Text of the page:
The Cosmological argument is an argument that starts from the existence of the universe, and from this attempts to prove the existence of God. The argument is a posteriori, i.e. it draws on experience from the material world. It is important to state that the most this argument can hope to prove are that there exists a necessary being who caused everything in the universe; it cannot arrive at the Judaic-Christian conception of God (i.e. an omnipotent, omniscient and all-loving being).
The Cosmological Argument is mainly attributed to St. Thomas Aquinas (1225-1274), although may well have originated from Platonic or Aristotelian ideas. The argument is also known as ‘Aquinas third way’; the argument from contingency and necessity. Aquinas was already a firm believer, and so it is not entirely clear what the purpose of the arguments was; i.e. whether they were designed as a basis for faith, or as a reinforcement of faith.
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Aquinas starts his argument with what he considers to be a universal truth; that all things in the world come into and go out of existence, that they are contingent or depend upon other factors for their existence.
He then moves on to state that if everything cannot exist (if everything is contingent), then given infinite time, there will be a time when everything does not exist (a time when there will be nothing). Aquinas has taken ‘can’ from the first statement, added infinite time, and arrived at ‘must’ in the second premise.
His next premise states that if there was once nothing, nothing could come out of it, which leads to the first conclusion of the argument; that something (not necessarily God) must necessarily exist.
This can be considered as the first half of the argument. The next half of the argument attempts to prove that this necessary ‘being’ is what is known as God.
The fifth premise of the argument is that everything is either caused or uncaused. The basis of the next premise is known as the ‘principle of sufficient reason, which holds, simply, that nothing takes place without a sufficient reason (or, rephrased, without a complete explanation). Hence the next premise states that the series of necessary things cannot go on to infinity, as there would be no sufficient reason.
This leads to the conclusion that there must be some being ‘having of itself its own necessity, a being that is de re necessary. The ultimate conclusion is that this ‘being’ is what everyone calls God.
Q: What are the strengths and weaknesses of the Cosmological Argument?
There are many weaknesses of the Cosmological Argument as well as some strengths.
The first question that has to be overcome before the Cosmological Argument can be successful (or even applicable), is; ‘why does there have to be a cause for the universe?’ If the answer to this question is ‘ there doesn’t, the universe is just there, then the argument is useless. However, this is not a weakness in the argument itself and so will not be treated as such.
The first and best strength of the Cosmological argument is that it starts from the seemingly indisputable fact that the universe exists. The argument also follows a logical form, guaranteeing a successful outcome, provided that the premises are true.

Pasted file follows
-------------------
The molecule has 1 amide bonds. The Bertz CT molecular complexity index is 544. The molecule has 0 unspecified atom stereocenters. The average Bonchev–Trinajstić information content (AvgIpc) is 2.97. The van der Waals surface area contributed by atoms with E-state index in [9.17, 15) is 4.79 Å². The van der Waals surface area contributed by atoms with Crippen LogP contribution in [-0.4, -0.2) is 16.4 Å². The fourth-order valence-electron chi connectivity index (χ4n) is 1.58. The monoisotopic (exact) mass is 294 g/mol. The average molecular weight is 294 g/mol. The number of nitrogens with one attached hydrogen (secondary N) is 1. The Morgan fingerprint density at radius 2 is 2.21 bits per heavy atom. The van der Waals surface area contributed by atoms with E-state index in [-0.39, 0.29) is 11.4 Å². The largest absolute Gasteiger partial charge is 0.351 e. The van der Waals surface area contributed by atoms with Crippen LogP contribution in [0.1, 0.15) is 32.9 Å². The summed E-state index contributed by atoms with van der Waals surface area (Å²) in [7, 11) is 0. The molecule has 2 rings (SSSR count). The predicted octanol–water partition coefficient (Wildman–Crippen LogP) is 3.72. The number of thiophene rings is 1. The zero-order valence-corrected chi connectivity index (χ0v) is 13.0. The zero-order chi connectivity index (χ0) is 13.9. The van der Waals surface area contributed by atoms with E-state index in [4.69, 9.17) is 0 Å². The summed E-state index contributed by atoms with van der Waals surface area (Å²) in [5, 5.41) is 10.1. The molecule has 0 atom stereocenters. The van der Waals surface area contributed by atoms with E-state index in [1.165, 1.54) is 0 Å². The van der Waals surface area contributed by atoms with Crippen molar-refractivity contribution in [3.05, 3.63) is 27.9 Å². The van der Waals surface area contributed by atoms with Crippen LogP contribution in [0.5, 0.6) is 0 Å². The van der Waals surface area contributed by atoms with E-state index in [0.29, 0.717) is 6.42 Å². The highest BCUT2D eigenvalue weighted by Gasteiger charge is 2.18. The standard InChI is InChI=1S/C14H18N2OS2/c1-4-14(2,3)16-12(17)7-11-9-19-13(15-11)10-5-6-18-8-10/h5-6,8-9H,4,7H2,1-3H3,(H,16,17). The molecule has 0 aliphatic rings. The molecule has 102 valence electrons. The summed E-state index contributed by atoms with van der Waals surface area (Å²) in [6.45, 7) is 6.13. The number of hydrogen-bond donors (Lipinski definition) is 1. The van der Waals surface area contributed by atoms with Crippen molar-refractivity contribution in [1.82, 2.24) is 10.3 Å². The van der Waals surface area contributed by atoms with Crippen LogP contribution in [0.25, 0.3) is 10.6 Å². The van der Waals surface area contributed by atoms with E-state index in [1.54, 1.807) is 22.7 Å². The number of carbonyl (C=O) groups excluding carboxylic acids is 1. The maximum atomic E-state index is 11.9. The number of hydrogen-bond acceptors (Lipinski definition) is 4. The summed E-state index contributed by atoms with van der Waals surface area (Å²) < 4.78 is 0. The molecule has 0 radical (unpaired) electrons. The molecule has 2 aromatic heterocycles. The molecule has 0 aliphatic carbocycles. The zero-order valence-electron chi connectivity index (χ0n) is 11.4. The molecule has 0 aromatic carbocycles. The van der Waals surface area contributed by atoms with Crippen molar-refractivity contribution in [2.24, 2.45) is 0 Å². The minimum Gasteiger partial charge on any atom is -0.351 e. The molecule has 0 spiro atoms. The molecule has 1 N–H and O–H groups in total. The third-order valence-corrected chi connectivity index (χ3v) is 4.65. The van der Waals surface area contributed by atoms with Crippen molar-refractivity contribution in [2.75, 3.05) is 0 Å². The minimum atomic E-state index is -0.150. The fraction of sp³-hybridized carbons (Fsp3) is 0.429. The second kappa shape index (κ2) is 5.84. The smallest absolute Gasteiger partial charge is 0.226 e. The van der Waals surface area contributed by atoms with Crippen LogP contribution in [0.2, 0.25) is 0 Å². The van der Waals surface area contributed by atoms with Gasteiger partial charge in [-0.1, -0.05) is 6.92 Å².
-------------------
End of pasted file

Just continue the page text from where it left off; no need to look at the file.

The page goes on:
However, this is where the strengths of the argument seem to end.
The first apparent weakness of the argument is the first premise; that thing can either exist or not exist. As the argument was composed in the thirteenth century, Aquinas would have no knowledge of the ‘conservation of energy theory, or Einstein’s theory of relativity, both of which state (or imply in the case of the second) that the universe has a fixed amount of energy which can be converted to different forms, but never created or destroyed. Thus if these theories are accepted, the statement ‘things can either exist or not exist’ is only partially correct. For example, when I die, the arrangement and form of the energy (matter) that makes me up will no longer exist, and so in one sense, I will not exist. However, the energy itself will still be in existence. If the first premise is found wrong, the whole argument will be useless.
Another weakness in the argument was proposed by David Hume, who argued that it was illegitimate to move from saying that every event in the universe has a cause, to the conclusion that the universe as a whole has a cause. This criticism was highlighted by an analogy proposed by Bertrand Russell, who remarked that just because every human has a mother doesn’t mean that the human race as a whole has a mother.
A further weakness of the argument is whether or not the principle of sufficient reason is correct or not. Why should it be any more probable that there is a necessary cause than an infinite regression? I do not believe that this question can be answered.
Immanuel Kant also criticised the Cosmological Argument as he held that it is impossible to speculate about something that lives outside space and time when we are confined to the limits of them.
The final criticism that I will mention is the same as I mentioned at the beginning of this essay; that this argument is incapable of arriving at the existence of many peoples conception of God; that at best it can only prove the existence of a necessary being.
The cosmological argument is, in my opinion, incredibly weak. I have only mentioned a few of the arguments against the Cosmological Argument and yet all of the strengths (that I can think of). I believe that the argument is out of date in the light of recent discoveries. However, despite this, considering the lack of knowledge of Aquinas, it is of very logical form and may have been far more persuasive at the time.
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